|1013 - Diabolik|
|Air Date||August 8, 1999|
|Running Time||100 min.|
|Movie Director||Mario Bava|
|Cast|| John Phillip Law|
|Preceded by||1012 - Squirm|
|“||I have to agree, dee-dee-da.||”|
The real series finale. As the SOLers and Mads end their 10-year mission, they must suffer through Diabolik, an "international intrigue"-type movie that has a mad posh for killing innocent people.
In psychedelic swinging 60s style, the dreaded thief Diabolik (Law) wreaks havoc on a generic European country for his own financial gain and amusement. He shares an extravagant underground lair (and a giant bed of money) with his curvaceous, superficial girlfriend (Mell), who uses her awesome powers of wig-wearing to help Diabolik kill innocent people and steal billions from the government.
- The movie is based on Diabolik, one of the longest running -- and most successful -- Italian comic strips. In the paper version, Diabolik is much more sinister than his cinematic counterpart -- he's a criminal fighting evil with evil, often resorting to murder to "punish" the evildoers he meets. The movie was made assuming some knowledge of the comic strip, thus explaining the negative reaction it gets outside Italy.
- Footage from this film was used in a Beastie Boys music video for their song "Body Movin'". The video is a parody of the movie and roughly follows the films sequence of events, with a more deliberate comedic twist.
- Actress Marissa Mell had previously appeared in Secret Agent Super Dragon.
- John Phillip Law is perhaps better known to movie-goers as the blind angel Pygar in Barberella. He would go on to play the antagonist Kalgan in Space Mutiny.
- Ralph Valmont (Adolfo Celi) also appeared in Thunderball and Operation Double 007.
- While this is the series finale of MST3K, the last original episode that aired was Merlin's Shop of Mystical Wonders, on Sept. 18, 1999 (the airing was delayed by problems with rights clearances). The final episode to air in reruns was The Screaming Skull, on Jan. 21, 2004.
- In a sense, this is the second series finale, as the final episode of the Comedy Central era (Laserblast) was written to serve as the final episode if the show was not picked up by another network.
- Segment One: Mike toys around with the handbook; Crow asks about dental coverage. "Shut up, you have no right to ask." While looking through the ship tips to the side! Pearl has a new joystick to mess with the SOL, but it breaks, accidentally causing the SOL to begin landing. Mike & the Bots are thrilled (though Crow is nauseous); Pearl is less thrilled.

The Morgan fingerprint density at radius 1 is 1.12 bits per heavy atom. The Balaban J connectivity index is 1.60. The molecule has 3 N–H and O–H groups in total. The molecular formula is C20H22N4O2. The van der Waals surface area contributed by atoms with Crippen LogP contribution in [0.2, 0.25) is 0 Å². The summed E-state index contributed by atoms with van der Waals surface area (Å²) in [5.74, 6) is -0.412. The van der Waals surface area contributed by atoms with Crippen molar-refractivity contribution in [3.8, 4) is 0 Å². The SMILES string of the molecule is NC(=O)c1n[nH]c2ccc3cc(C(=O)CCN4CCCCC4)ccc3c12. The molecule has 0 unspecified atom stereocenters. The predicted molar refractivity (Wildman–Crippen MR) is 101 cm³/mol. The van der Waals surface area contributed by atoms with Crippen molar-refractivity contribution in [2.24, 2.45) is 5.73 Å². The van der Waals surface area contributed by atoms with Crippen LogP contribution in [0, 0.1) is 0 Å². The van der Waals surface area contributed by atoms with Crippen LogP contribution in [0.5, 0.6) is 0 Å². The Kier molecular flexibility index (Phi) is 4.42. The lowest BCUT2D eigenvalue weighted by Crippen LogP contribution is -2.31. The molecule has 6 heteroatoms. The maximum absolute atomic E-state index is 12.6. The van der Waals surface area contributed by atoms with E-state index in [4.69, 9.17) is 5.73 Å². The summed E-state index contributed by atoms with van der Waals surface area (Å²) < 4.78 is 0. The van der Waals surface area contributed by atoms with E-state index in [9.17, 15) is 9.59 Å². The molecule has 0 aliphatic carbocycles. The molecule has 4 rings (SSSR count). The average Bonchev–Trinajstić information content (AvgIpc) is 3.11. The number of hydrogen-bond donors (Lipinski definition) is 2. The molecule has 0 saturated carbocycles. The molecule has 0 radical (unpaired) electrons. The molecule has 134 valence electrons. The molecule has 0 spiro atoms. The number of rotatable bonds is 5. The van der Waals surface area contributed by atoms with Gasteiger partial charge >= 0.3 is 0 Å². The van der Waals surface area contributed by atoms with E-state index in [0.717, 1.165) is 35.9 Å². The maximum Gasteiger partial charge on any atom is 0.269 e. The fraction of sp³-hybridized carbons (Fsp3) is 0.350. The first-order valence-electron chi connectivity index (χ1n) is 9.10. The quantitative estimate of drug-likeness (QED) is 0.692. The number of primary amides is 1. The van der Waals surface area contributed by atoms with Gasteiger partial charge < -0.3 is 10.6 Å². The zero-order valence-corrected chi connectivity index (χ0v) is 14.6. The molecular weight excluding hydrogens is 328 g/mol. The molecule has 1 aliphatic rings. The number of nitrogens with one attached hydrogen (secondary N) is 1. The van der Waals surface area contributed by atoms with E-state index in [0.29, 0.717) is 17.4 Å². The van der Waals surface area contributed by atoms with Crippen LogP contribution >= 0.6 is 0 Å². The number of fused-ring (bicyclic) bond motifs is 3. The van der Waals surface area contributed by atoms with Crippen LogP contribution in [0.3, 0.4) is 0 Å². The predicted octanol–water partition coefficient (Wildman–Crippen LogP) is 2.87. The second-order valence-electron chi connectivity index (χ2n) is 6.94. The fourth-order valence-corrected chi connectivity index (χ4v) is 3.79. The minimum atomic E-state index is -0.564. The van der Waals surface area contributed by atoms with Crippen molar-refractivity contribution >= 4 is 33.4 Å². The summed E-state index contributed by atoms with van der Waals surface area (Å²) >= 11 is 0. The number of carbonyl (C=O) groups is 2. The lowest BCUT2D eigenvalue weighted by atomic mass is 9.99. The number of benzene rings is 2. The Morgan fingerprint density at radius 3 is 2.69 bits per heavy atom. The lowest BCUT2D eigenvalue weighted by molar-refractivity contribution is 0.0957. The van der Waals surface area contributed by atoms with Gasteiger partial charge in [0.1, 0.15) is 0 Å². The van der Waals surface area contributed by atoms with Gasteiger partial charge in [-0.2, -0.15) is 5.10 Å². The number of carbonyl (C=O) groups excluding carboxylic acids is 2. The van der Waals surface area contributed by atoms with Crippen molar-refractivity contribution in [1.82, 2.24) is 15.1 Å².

- Segment Two: Crow and Mike are packed; while Servo begins disposing of the many extra hims on the ship.
- Segment Three: In Castle Forrester, everybody is lining up new gigs: Pearl has accepted an offer to be dictator for life of Qatar, Bobo has a great new position at the zoo and Brain Guy has...um...lots of stuff going on.
- Segment Four: Crow has become fearful of returning to Earth, so Mike sings a little reassuring song, which helps, but also succeeds in scaring Servo.
- Segment Five: The SOL nearly disintegrates during re-entry, but Mike & the Bots survive the crash. We leave Mike, Crow and Servo (Gypsy has launched ConGypsCo) happily sharing a small apartment, and settling in to watch a bad movie--"The Crawling Eye"--on TV. As they begin to riff on it, it occurs to Crow that the movie seems familar.
- Stinger: "Is that stud coming?"
- "Oh no! Is someone gonna tell us that something is "shagadelic, man?""
- Referencing the catch phrase of Austin Powers , a character other than Shrek who was the zenith of Mike Myer's acting career. (Boy was THAT a long time ago.)
- "Looks like the Two Fat Ladies have their own gang now!"
- A reference to the British cooking show Two Fat Ladies.
- "If Hitler had won and hired Stu Sutcliffe as his fashion designer."
- Stu Sutcliffe was a member of the Beatles before their rise to fame. He was apparently fond of leather jackets.
- "A young Alan Greenspan."
- "Mein Fuhrer! I can walk!"
- A line spoken by the title character in Dr. Strangelove or: How I Learned to Stop Worrying and Love the Bomb.
- "George Jones tours Italy." "George Jones drives a truck."
- Country singer George Jones was involved in a heavily publicized drunk-driving accident in March 1999.
- "Oh no, abandon ship! Sebastian Junger wrote a book about us!"
- Junger's best known book is The Perfect Storm, about a fishing boat trip that did not end so well.
- "It's a long way to Tipperary"
- Referencing the final episode of The Mary Tyler Moore Show, and quite possibly to Mystery Science Theater 3000: The Movie.
- The series finale.
- Crow's comment about The Crawling Eye looking familiar is a reference to the first broadcast episode the show did for The Comedy Channel. Interestingly, neither Michael J. Nelson, Kevin Murphy, nor Bill Corbett had yet taken over their respective on-screen roles when the episode had originally aired (though Nelson and Murphy were part of the writing staff).
- Tom Servo gives the last riff in the theater. Mike gives the last riff ever on the show, while the gang is watching TV in his apartment.
- At the end of the first theater segment when Cambot goes back through the doors, there is a brief green screen goof where part of the movie bleeds through the grey hatch.
|preceded by: Season 9||MST3K Season 10||followed by: --|
|1001||Soultaker||1999-04-11||1006||Boggy Creek II: and the Legend Continues…||1999-05-09||1011||Horrors of Spider Island||1999-07-25|
|1002||Girl in Gold Boots||1999-04-18||1007||Track of the Moon Beast||1999-06-13||1012||Squirm||1999-08-01|
|1003||Merlin's Shop of Mystical Wonders||1999-09-12||1008||Final Justice||1999-06-20||1013||Diabolik||1999-08-08|
|1005||Blood Waters of Dr. Z||1999-05-02||1010||It Lives by Night||1999-07-18|